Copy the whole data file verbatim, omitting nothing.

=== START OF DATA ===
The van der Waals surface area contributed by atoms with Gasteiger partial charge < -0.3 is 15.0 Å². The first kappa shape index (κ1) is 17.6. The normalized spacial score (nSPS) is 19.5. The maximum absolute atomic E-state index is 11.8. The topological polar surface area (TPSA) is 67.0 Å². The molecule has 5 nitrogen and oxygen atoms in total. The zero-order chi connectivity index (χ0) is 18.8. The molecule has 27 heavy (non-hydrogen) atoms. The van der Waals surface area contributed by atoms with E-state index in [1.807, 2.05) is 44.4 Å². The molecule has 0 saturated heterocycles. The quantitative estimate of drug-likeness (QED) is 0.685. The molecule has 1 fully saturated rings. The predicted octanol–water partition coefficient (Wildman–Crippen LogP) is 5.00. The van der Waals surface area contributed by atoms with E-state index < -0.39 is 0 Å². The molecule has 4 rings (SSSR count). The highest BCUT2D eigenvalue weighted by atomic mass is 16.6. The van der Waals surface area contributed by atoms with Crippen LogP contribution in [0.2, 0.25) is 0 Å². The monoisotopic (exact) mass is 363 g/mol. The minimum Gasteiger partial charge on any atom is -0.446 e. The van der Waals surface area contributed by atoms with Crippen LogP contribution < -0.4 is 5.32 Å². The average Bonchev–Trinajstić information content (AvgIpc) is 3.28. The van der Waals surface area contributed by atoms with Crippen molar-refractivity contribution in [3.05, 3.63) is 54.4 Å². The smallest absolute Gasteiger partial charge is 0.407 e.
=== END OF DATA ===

The van der Waals surface area contributed by atoms with Gasteiger partial charge < -0.3 is 15.0 Å². The first kappa shape index (κ1) is 17.6. The normalized spacial score (nSPS) is 19.5. The maximum absolute atomic E-state index is 11.8. The topological polar surface area (TPSA) is 67.0 Å². The molecule has 5 nitrogen and oxygen atoms in total. The zero-order chi connectivity index (χ0) is 18.8. The molecule has 27 heavy (non-hydrogen) atoms. The van der Waals surface area contributed by atoms with E-state index in [1.807, 2.05) is 44.4 Å². The molecule has 0 saturated heterocycles. The quantitative estimate of drug-likeness (QED) is 0.685. The molecule has 1 fully saturated rings. The predicted octanol–water partition coefficient (Wildman–Crippen LogP) is 5.00. The van der Waals surface area contributed by atoms with E-state index < -0.39 is 0 Å². The molecule has 4 rings (SSSR count). The highest BCUT2D eigenvalue weighted by atomic mass is 16.6. The van der Waals surface area contributed by atoms with Crippen LogP contribution in [0.2, 0.25) is 0 Å². The monoisotopic (exact) mass is 363 g/mol. The minimum Gasteiger partial charge on any atom is -0.446 e. The van der Waals surface area contributed by atoms with Crippen LogP contribution < -0.4 is 5.32 Å². The average Bonchev–Trinajstić information content (AvgIpc) is 3.28. The van der Waals surface area contributed by atoms with Crippen molar-refractivity contribution in [3.05, 3.63) is 54.4 Å². The smallest absolute Gasteiger partial charge is 0.407 e.